Why God is Not Your CoPilot (And 4 Other Cliches to Crush)

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Leaders must not allow these common phrases to be passed off as Christian truth.

There are several unbiblical and untrue clichés that are seemingly passed from one generation of Christians to another. And these clichés need to be crushed.

Believers must continually repent of the thinking represented in these clichés, and Christian leaders must not allow these clichés to be passed off as Christian truth.

Here are my top five Christian clichés that need crushing.

5. Do your best, trust God with the rest.

I first saw this cliché on a poster of a guy playing basketball. He was attempting a dunk and was halfway to the rim. The poster seemed to imply to try your best to dunk the ball, and God will reach down and pull you up the rest of the way. It never worked for me.

The message wrongly paints the picture that God steps in and supplies the rest to our valiant efforts. And because one person’s best may be better than another person’s best, some need more help than others.

The truth is that no one’s best is better because even our best efforts are filthy rags before our holy God. And how foolish and miserable is it to only trust God with the rest, the leftovers? It’s much better to trust Him with everything. He desires and demands that we trust Him with all that we are.

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4. God helps those who help themselves.

Similar to the first cliché, this one encourages you to help yourself, to attempt to live this life well in your own strength and energy. And God will look down and see your effort and provide the extra help you need.

But the message of the Christian faith is not that God helps those who help themselves. It is that God helps the helpless. And all of us are helpless before Him. We’re helpless in rescuing ourselves from our sin, and we’re helpless to live as we should. We desperately need Him each moment. We grow in Him as we remember our helplessness and rely on Him continually for everything.

3. God will not give you more than you can handle.

Maybe you were having a difficult trial, and some well-meaning person takes you to lunch to offer encouragement. He or she reaches across the table and says, “Hang in there. God will never give you more than you can handle.” It sounds so encouraging, but it is deeply wrong.

Actually He will give us way more than we can handle in our own strength. In His goodness, He will allow life to overwhelm us so that we’ll continually recognize our need for Him, so we’ll humbly seek His strength and wisdom. When we realize that we’re utterly helpless without His grace and strength in our lives, we are placed in a vulnerable posture that welcomes His power. Sometimes, God allows circumstances to completely overwhelm us to put us in that posture.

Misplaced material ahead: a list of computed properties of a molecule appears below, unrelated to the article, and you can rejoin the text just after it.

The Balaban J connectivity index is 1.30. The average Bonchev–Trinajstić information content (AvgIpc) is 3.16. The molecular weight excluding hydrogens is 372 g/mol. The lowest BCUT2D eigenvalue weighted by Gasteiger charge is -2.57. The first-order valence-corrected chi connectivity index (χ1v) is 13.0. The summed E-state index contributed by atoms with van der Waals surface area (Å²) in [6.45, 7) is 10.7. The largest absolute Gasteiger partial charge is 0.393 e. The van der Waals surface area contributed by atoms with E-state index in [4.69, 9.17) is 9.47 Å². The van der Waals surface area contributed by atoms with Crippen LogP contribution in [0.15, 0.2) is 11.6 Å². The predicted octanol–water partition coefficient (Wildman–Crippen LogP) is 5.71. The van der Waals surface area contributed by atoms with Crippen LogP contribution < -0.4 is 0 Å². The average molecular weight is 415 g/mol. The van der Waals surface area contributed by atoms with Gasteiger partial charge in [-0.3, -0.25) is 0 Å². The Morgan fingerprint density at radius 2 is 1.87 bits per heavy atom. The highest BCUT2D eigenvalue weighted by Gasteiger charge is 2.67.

Eric Geiger Eric Geiger serves as the Vice President of the Church Resource Division at LifeWay Christian Resources. Prior to LifeWay, Eric served local churches, most recently investing eight years as the executive pastor of Christ Fellowship Miami. Eric received his doctorate in leadership and church ministry from Southern Seminary. He is also a teaching pastor and a frequent speaker and consultant on church mission and strategy. Eric authored or co-authored several books including the best selling church leadership book, Simple Church. Eric is married to Kaye, and they have two daughters: Eden and Evie. During his free time, Eric enjoys dating his wife, playing with his daughters, and shooting basketball.

More from Eric Geiger or visit Eric at http://ericgeiger.com/

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  • Pastor Steve

    The expression “God will not give you more than you can handle” goes way beyond the scope of temptation (1 Cor. 10:13). I actually think that the expression needs to be eradicated from our speech. I have heard too many people express this sentiment to those who are going through extreme trials. It only leaves the hearer feeling guilty for “not being able to handle” the situation. The fact is simple: if God never gave us any more than we could handle – we wouldn’t need to depend on God, let alone one another. In times of trial, we certainly shouldn’t be expected to “handle it” on our own. As brothers and sisters in Christ, we are taught to weep with those who weep, and mourn with those who mourn. We are taught to feed the hungry, clothe the naked and care for the poor. In every case, the person in need should not be expected to “handle it” but to depend on God for their strength and for the church to come along side of them to support.

  • okneal49

    I have heard preachers on TV and other venues quote, “The Bible says, ‘God inhabits the praise of His people.'” Try to find it. It is not there. Sounds like it should be or could be, but it is not. A great cliche, but a cliche none the less.